New Form of Artificial Radioactivity
The basic structure of matter has been known for almost a century, and yet scientists keep learning new things by persistently poking and ripping apart atoms. An atom consists of a relatively heavy part at the core, the nucleus, and a lighter part, a fleet of electrons, orbiting the nucleus. The electron part determines all the important chemical, electrical, and optical properties of the atom, but the nucleus is important too. It contains most of the atom’s mass and energy, and the reactions among nuclei are responsible for powering the sun.
Nature often plays tricks. Usually hydrogen atoms have a nucleus with a lone proton, but sometimes that nucleus can possess a neutron in addition. This version, or isotope, of hydrogen is called H-2 since it has two nuclear units. Still another version of hydrogen, H-3, has a nucleus consisting of one proton and two neutrons. Similarly, the main form of helium, He-4, has four nuclear particles, but can also get by with only three: the He-3 isotope consists of two protons and one neutron. All the other elements also have numerous isotopes, some of which are stable, which means they can persist for millions of years, and some are unstable, which means that they break apart after a certain typical period called a half-life.
Radioactivity is the process by which unstable nuclei transform into more stable nuclei. “Radio” refers not to the kind of radio waves we get from a station but to the castoffs---either in the form of particles or electromagnetic waves---radiated by the parent nucleus. Historically the main forms of radioactivity were identified as alpha, beta, and gamma rays (these being the first three letters of the Greek alphabet). An alpha ray or alpha particle is none other than a He-4 nucleus. Beta rays are now known to be electrons. And gamma rays are really just high-energy waves, even more potent than x rays.
The new kind of radioactivity, discovered in an experiment conducted recently at the Istituto Nazionale di Fisica Nucleare, a nuclear laboratory in Italy, consists of nuclear fragments made of two protons. You can think of this as a new isotope of helium. He-2, as it would be called, is highly unstable and very quickly flies apart. Making the unexpected new nuclear species took some ingenuity. First a beam of neon-20 ions was crashed into a foil of beryllium. In this collision some of the neon nuclei suffered a slight robbery: losing two neutons they ended up as neon18 nuclei. Next, these same flying nuclei encountered a foil of lead. This second collision had the effect of exciting the Ne-18 nucleus into a highly unstable condition. The remedy for this instability was for the Ne-18 nucleus to slough off a fragment. There are several ways of doing this. Among the decay options, the Italian physicists found, was a rare, never-before-demonstrated process in which the Ne-18 nucleus turned itself into an oxygen-16 nucleus, plus that He-2 fragment.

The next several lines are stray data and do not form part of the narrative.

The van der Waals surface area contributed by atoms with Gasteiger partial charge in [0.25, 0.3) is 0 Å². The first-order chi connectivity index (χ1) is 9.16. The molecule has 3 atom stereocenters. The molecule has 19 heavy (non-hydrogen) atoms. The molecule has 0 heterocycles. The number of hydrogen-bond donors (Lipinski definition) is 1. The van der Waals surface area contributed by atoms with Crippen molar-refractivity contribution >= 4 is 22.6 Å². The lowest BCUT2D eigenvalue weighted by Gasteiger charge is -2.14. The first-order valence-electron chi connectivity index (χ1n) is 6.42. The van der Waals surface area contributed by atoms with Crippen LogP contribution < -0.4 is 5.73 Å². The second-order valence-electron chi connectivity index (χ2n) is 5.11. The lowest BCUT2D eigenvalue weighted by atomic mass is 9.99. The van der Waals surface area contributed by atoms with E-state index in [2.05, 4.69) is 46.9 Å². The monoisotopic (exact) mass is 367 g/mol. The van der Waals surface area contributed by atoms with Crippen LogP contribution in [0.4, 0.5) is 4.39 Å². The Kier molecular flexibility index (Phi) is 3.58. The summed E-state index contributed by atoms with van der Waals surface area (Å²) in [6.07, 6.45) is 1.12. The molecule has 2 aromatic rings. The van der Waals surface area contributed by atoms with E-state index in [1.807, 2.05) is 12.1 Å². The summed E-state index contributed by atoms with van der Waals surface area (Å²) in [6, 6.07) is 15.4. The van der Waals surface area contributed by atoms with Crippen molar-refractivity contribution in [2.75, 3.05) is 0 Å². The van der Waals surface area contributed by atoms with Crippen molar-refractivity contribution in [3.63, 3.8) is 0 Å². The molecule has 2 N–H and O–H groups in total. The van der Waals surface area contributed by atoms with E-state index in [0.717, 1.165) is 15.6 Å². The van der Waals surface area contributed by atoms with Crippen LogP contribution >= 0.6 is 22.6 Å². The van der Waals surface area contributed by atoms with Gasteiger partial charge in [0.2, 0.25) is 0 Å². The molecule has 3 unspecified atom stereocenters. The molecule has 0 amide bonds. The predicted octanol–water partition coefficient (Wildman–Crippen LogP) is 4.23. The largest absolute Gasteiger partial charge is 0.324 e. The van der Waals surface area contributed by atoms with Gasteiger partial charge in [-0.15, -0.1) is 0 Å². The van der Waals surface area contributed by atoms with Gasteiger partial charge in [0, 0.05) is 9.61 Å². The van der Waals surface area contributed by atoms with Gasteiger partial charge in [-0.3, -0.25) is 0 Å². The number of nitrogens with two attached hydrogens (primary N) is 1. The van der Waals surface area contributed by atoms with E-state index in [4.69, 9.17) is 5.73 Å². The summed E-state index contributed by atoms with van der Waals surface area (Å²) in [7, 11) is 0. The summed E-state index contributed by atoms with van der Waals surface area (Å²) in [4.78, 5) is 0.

According to one of the researchers, Giovanni Raciti at the LNS-INFN lab (firstname.lastname@example.org), the two-proton decay mode was predicted about 50 years ago. A few experiments conducted before this showed ambiguous evidence: two protons emerged from the decay but one couldn’t tell that the protons had not been thrown out one at a time or both at the same time randomly from the whole Ne-18 or from a single lump.The new experiment definitely shows that the two protons come out together from the breakup of a He-2 cluster (see figure at http://www.aip.org/png/2008/302.htm). The new form of helium isn’t good for anything practical since it doesn’t survive even for a billionth of a second. Raciti believes, however, that the observation of this slender isotope of helium will us understand how are built very unstable nuclei with a number of protons exceeding the one of neutrons and, conversely, how heavy nuclei---the cores of the heavier atoms here on earth---are built up in the interiors of stars. (Physical Review Letters, 16 May 2008)